Formula 1 | FIA publishes report on Abu Dhabi investigation

The results of the analysis of the 2021 Formula 1 Abu Dhabi Grand Prix have been presented to the World Motor Sport Council.

A report was presented on this detailed analysis and clarification exercise that was carried out in response to the events that unfolded.

The objective of the detailed analysis and clarification exercise was to identify the lessons that can be learned from the events that took place and to examine how best to clarify the rules and regulations of Formula 1 in order to preserve the competitive nature of the sport while ensuring the safety of drivers and officials.

As part of the exercise, the Formula 1 Sporting Advisory Committee was tasked with reviewing the Formula 1 Sporting Regulations and key stakeholders were interviewed and consulted including teams and drivers, the team race management and FIA staff supporting the race management team. The report presents the findings, conclusions and recommendations arising from the detailed analysis and clarification exercise.

The report (read in full here) focused only on the facts surrounding these events and determined the following key points:

The safety car procedure was at the center of discussions during the detailed analysis and clarification exercise, resulting from the application of this procedure to the 2021 Abu Dhabi GP, in accordance with articles 48.12 and 48.13 of the Regulations Formula 1 athlete.

The Clerk of the Course called the safety car back into the pit lane without having completed an extra lap as required by the Formula 1 Sporting Regulations (Article 48.12).

It emerged from the analysis thatthere could be different interpretations of section 48.12 and section 48.13 of the Formula 1 Sporting Regulations, and that this probably contributed to the procedure applied.

It was also considered that decisions regarding the safety car at the end of the 2021 Abu Dhabi Grand Prix were likely to take into account previous discussions which clearly indicated the preference of Formula 1 stakeholders (FIA, Formula 1, teams and drivers) to finish races under the green flag rather than behind a safety car, when it is safe to do so.

In combination with the green flag goal applied throughout the 2021 season, the report finds that the race director acted in good faith and to the best of its knowledge given the difficult circumstances, in particular acknowledging the significant time constraints for the decisions to be made and the immense pressure exerted by the teams.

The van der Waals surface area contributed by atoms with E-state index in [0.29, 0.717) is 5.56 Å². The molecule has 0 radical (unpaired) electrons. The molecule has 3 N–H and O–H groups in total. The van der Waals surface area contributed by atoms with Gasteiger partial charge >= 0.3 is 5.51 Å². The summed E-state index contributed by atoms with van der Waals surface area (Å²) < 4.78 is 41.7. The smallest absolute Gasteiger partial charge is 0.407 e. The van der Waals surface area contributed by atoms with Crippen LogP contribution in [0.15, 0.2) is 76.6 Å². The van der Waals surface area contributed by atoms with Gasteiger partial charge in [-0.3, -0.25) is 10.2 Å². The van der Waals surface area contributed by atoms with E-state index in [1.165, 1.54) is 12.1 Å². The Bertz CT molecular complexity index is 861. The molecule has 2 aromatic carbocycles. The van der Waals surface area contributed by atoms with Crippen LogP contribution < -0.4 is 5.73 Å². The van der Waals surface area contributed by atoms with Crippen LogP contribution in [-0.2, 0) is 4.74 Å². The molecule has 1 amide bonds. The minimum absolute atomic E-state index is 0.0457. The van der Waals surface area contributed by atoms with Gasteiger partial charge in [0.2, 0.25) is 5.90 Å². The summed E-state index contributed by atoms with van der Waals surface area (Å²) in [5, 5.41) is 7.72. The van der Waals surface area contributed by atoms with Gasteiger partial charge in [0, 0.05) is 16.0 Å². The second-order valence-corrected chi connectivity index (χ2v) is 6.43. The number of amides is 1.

The results of the 2021 Abu Dhabi Grand Prix and the FIA ​​Formula 1 World Championship are valid, final and can no longer be changed. In accordance with the regulations, Mercedes made a complaint to the stewards after the race, seeking to change the classification of the race. The stewards rejected the protest and Mercedes then had the opportunity to appeal that decision to the FIA’s International Court of Appeal, but failed to do so. There are no other mechanisms available in the rules to alter race standings.

The process of identifying late cars has until now been manual and human error led to the fact that not all cars were allowed to split. Because manual interventions generally carry a higher risk of human error, software has been developed that will now automate the communication of the list of cars that need to duplicate. Additionally, the 2022 Formula 1 Sporting Regulations have recently been updated to clarify that all cars must be allowed to split.

This process for identifying late cars has been reviewed as part of the recommendations previously announced by the FIA ​​President in his statement of 17 February 2022, which also includes the creation of the FIA ​​Remote Operations Centre, the integration of a new expanded team for circuit operations as well as a review of the interactions between teams and race management during track operation.

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